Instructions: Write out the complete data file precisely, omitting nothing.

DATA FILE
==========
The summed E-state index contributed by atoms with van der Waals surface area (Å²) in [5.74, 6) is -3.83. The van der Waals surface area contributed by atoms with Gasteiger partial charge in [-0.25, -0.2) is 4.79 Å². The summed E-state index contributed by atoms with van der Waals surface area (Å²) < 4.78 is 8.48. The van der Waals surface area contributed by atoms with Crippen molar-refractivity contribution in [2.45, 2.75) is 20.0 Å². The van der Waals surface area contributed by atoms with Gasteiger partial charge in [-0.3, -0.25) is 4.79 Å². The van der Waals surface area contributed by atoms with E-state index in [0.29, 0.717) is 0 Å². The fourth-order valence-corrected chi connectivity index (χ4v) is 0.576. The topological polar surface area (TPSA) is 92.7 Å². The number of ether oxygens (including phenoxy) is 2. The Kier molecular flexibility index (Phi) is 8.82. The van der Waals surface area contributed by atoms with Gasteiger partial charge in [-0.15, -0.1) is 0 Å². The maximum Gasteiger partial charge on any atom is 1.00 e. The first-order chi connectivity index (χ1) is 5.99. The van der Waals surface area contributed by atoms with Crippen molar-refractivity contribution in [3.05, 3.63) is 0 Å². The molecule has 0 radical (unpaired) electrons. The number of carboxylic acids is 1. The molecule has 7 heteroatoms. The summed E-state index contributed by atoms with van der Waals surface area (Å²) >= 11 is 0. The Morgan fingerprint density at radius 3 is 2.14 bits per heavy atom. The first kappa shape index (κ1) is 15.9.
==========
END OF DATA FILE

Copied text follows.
The summed E-state index contributed by atoms with van der Waals surface area (Å²) in [5.74, 6) is -3.83. The van der Waals surface area contributed by atoms with Gasteiger partial charge in [-0.25, -0.2) is 4.79 Å². The summed E-state index contributed by atoms with van der Waals surface area (Å²) < 4.78 is 8.48. The van der Waals surface area contributed by atoms with Crippen molar-refractivity contribution in [2.45, 2.75) is 20.0 Å². The van der Waals surface area contributed by atoms with Gasteiger partial charge in [-0.3, -0.25) is 4.79 Å². The van der Waals surface area contributed by atoms with E-state index in [0.29, 0.717) is 0 Å². The fourth-order valence-corrected chi connectivity index (χ4v) is 0.576. The topological polar surface area (TPSA) is 92.7 Å². The number of ether oxygens (including phenoxy) is 2. The Kier molecular flexibility index (Phi) is 8.82. The van der Waals surface area contributed by atoms with Gasteiger partial charge in [-0.15, -0.1) is 0 Å². The maximum Gasteiger partial charge on any atom is 1.00 e. The first-order chi connectivity index (χ1) is 5.99. The van der Waals surface area contributed by atoms with Crippen molar-refractivity contribution in [3.05, 3.63) is 0 Å². The molecule has 0 radical (unpaired) electrons. The number of carboxylic acids is 1. The molecule has 7 heteroatoms. The summed E-state index contributed by atoms with van der Waals surface area (Å²) >= 11 is 0. The Morgan fingerprint density at radius 3 is 2.14 bits per heavy atom. The first kappa shape index (κ1) is 15.9.